How to Capture Background Requests and Responses in Puppeteer?

Puppeteer is a popular Node.js library created by Google for controlling headless Chrome and Chromium. It provides a high-level API for automating browser actions like navigating, user input, JavaScript execution, etc.

One very useful but less known Puppeteer feature is its ability to intercept and analyze background requests and responses. These are the XHR, Fetch and other requests that webpages make in the background to load additional resources like images, JSON data, ads scripts etc. Capturing and analyzing these requests can be invaluable when web scraping.

In this comprehensive guide you'll learn:

  • What are background requests and why analyze them for web scraping?
  • How to capture background requests and responses in Puppeteer?
  • Tips for filtering and processing these requests.
  • How to block requests to reduce bandwidth.
  • Example use cases like capturing API calls.

What are Background Requests?

Modern web pages are rarely static. After the initial HTML is loaded, the browser makes additional requests in the background to fetch more resources needed by the page. For example, a news article may initially return minimal HTML, then make API requests to fetch the full article content, related articles, comments, etc. Similarly, SPAs make API calls to fetch JSON data.

Here are some common types of background requests:

  • XHR/Fetch requests – To fetch JSON data from APIs.
  • Image requests – For loading images, icons, etc.
  • Script requests – To load JavaScript files.
  • Style requests – To load CSS files.
  • Font requests – For loading font files.

These requests happen automatically in the browser. The webpage JavaScript will listen to the response and update the DOM accordingly.

From a web scraping perspective, the response content from some of these requests may contain the actual data we want to extract. For example, the full article content, product data, API response, etc.

So having visibility into these requests and analyzing them is very valuable for web scraping.

Why Analyze Background Requests?

Here are some of the benefits of capturing and analyzing background requests when web scraping:

1. Understand How the Website Works

By logging and analyzing background requests, you can better understand how the website works:

  • Which requests are fetching the actual data?
  • Are there any APIs that can be called directly?
  • Is the data loaded via multiple API endpoints?
  • How are filters, and pagination implemented behind the scenes?

This knowledge helps in developing more robust scrapers.

2. Scrape Data from APIs Directly

For some sites, scraping data directly from the APIs may be more efficient than parsing HTML. Analyzing background requests helps discover these APIs. APIs also provide data in a structured format which is easier to parse.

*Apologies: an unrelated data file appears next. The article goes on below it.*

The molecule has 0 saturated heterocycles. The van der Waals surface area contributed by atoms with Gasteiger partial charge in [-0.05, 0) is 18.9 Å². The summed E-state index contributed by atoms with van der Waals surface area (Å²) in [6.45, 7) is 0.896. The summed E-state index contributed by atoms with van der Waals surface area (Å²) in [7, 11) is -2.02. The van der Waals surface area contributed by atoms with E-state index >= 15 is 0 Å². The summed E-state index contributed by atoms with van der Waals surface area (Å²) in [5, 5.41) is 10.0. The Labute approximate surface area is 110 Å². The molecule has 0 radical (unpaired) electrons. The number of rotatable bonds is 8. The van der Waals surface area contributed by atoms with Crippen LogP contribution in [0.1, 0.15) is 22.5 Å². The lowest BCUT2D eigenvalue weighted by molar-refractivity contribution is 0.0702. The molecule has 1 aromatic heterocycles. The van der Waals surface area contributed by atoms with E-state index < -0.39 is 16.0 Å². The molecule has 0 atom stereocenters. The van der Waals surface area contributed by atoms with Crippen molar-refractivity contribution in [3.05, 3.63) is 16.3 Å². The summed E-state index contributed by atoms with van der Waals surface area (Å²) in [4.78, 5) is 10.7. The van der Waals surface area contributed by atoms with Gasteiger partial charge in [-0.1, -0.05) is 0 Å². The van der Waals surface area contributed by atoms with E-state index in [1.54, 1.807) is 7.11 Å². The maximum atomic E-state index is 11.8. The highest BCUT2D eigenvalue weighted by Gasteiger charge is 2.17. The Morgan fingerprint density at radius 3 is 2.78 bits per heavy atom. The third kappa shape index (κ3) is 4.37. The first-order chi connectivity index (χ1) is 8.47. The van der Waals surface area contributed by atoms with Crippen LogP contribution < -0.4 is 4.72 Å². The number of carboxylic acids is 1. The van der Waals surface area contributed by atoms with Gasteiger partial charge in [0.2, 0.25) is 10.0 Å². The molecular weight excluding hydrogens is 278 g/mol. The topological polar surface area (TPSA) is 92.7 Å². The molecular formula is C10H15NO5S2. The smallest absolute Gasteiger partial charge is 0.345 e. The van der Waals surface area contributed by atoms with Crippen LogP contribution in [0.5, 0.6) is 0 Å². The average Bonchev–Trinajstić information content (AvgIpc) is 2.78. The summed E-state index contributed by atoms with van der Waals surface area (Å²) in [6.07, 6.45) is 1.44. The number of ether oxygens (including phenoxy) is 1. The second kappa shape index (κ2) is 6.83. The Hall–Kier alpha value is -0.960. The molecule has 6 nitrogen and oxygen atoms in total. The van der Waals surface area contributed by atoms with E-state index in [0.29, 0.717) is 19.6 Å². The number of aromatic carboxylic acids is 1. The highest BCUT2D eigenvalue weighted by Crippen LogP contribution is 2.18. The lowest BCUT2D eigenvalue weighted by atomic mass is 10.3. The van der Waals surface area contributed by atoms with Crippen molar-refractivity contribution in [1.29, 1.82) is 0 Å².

3. Fetch Additional Data

The initial HTML often contains minimal data. The full data gets loaded in the background. Analyzing these requests allows scraping additional data from the responses.

For example, on a product page – the HTML may contain basic info like title, image, and pricing. However the full description, reviews, recommendations, and other metadata may be loaded via background XHR requests.

4. Deal with SPAs

Single Page Apps dynamically fetch content as JSON via APIs. Analyzing network requests is crucial for scraping them.

5. Reduce Bandwidth Usage

Some background requests, like ads, analytics scripts, social widgets, etc are not relevant for scraping. Analyzing requests allows blocking these to reduce bandwidth usage.

How to Capture Background Requests in Puppeteer?

Now that we know why capturing background requests is useful let's look at how to do it in Puppeteer using these steps:

Step 1. Enable Request Interception

To intercept requests, call page.setRequestInterception(true):

const browser = await puppeteer.launch();
const page = await browser.newPage();

await page.setRequestInterception(true);

This enables request interception mode in Puppeteer.

Step 2. Add Request and Response Event Handlers

Next, add request and response event handlers to log requests and responses:

page.on('request', request => {
  console.log('Request ', request.url()); 

page.on('response', response => {
  console.log('Response ', response.url());

The request event is triggered before the request is sent. The response event fires after the response is received.

Step 3. Continue Intercepted Requests

In interception mode, requests won't go through until we explicitly call request.continue():

page.on('request', request => {
  // log request